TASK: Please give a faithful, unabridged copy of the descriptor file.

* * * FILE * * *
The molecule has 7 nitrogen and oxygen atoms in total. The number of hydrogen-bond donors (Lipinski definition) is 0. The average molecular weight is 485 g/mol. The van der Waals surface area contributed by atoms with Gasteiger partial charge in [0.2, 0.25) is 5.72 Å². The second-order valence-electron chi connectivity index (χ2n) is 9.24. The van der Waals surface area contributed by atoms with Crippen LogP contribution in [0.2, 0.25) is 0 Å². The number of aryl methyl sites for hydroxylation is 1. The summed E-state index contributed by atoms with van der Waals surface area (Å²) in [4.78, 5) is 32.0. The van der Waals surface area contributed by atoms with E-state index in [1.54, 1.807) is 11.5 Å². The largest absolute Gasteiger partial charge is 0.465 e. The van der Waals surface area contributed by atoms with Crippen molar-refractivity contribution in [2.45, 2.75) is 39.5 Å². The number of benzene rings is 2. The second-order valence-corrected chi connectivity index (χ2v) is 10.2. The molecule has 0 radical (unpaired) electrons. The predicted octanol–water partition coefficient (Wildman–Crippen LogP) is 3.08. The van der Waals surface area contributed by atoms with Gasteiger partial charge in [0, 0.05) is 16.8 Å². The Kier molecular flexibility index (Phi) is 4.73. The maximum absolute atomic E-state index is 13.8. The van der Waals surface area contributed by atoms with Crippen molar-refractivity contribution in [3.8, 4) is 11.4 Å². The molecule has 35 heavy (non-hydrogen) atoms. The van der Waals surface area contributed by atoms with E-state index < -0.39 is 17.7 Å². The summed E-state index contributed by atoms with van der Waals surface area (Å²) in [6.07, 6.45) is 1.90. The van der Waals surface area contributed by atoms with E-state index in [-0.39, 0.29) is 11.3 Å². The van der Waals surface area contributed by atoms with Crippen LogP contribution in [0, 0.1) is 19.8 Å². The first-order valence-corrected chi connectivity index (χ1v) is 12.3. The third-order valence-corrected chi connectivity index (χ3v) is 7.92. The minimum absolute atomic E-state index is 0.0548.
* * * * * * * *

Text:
The molecule has 7 nitrogen and oxygen atoms in total. The number of hydrogen-bond donors (Lipinski definition) is 0. The average molecular weight is 485 g/mol. The van der Waals surface area contributed by atoms with Gasteiger partial charge in [0.2, 0.25) is 5.72 Å². The second-order valence-electron chi connectivity index (χ2n) is 9.24. The van der Waals surface area contributed by atoms with Crippen LogP contribution in [0.2, 0.25) is 0 Å². The number of aryl methyl sites for hydroxylation is 1. The summed E-state index contributed by atoms with van der Waals surface area (Å²) in [4.78, 5) is 32.0. The van der Waals surface area contributed by atoms with E-state index in [1.54, 1.807) is 11.5 Å². The largest absolute Gasteiger partial charge is 0.465 e. The van der Waals surface area contributed by atoms with Crippen molar-refractivity contribution in [2.45, 2.75) is 39.5 Å². The number of benzene rings is 2. The second-order valence-corrected chi connectivity index (χ2v) is 10.2. The molecule has 0 radical (unpaired) electrons. The predicted octanol–water partition coefficient (Wildman–Crippen LogP) is 3.08. The van der Waals surface area contributed by atoms with Gasteiger partial charge in [0, 0.05) is 16.8 Å². The Kier molecular flexibility index (Phi) is 4.73. The maximum absolute atomic E-state index is 13.8. The van der Waals surface area contributed by atoms with Crippen molar-refractivity contribution in [3.8, 4) is 11.4 Å². The molecule has 35 heavy (non-hydrogen) atoms. The van der Waals surface area contributed by atoms with E-state index < -0.39 is 17.7 Å². The summed E-state index contributed by atoms with van der Waals surface area (Å²) in [6.07, 6.45) is 1.90. The van der Waals surface area contributed by atoms with E-state index in [-0.39, 0.29) is 11.3 Å². The van der Waals surface area contributed by atoms with Crippen LogP contribution in [0, 0.1) is 19.8 Å². The first-order valence-corrected chi connectivity index (χ1v) is 12.3. The third-order valence-corrected chi connectivity index (χ3v) is 7.92. The minimum absolute atomic E-state index is 0.0548.